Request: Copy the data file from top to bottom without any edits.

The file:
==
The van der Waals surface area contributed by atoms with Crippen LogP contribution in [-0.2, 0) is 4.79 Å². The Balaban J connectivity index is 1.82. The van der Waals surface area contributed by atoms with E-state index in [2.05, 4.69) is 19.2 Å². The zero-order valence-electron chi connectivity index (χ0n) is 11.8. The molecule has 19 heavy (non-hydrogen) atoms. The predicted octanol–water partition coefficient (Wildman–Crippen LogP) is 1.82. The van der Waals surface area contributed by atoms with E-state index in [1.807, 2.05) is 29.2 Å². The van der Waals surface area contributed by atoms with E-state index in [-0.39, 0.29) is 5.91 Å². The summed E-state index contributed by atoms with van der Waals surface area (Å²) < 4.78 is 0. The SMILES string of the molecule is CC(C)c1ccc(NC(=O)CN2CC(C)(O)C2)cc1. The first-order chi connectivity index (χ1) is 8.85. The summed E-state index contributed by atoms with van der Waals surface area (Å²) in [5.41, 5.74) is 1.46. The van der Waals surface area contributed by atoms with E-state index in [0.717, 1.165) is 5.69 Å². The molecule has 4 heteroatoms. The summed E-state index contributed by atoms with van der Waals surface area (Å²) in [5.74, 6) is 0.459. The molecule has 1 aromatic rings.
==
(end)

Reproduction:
The van der Waals surface area contributed by atoms with Crippen LogP contribution in [-0.2, 0) is 4.79 Å². The Balaban J connectivity index is 1.82. The van der Waals surface area contributed by atoms with E-state index in [2.05, 4.69) is 19.2 Å². The zero-order valence-electron chi connectivity index (χ0n) is 11.8. The molecule has 19 heavy (non-hydrogen) atoms. The predicted octanol–water partition coefficient (Wildman–Crippen LogP) is 1.82. The van der Waals surface area contributed by atoms with E-state index in [1.807, 2.05) is 29.2 Å². The van der Waals surface area contributed by atoms with E-state index in [-0.39, 0.29) is 5.91 Å². The summed E-state index contributed by atoms with van der Waals surface area (Å²) < 4.78 is 0. The SMILES string of the molecule is CC(C)c1ccc(NC(=O)CN2CC(C)(O)C2)cc1. The first-order chi connectivity index (χ1) is 8.85. The summed E-state index contributed by atoms with van der Waals surface area (Å²) in [5.41, 5.74) is 1.46. The van der Waals surface area contributed by atoms with E-state index in [0.717, 1.165) is 5.69 Å². The molecule has 4 heteroatoms. The summed E-state index contributed by atoms with van der Waals surface area (Å²) in [5.74, 6) is 0.459. The molecule has 1 aromatic rings.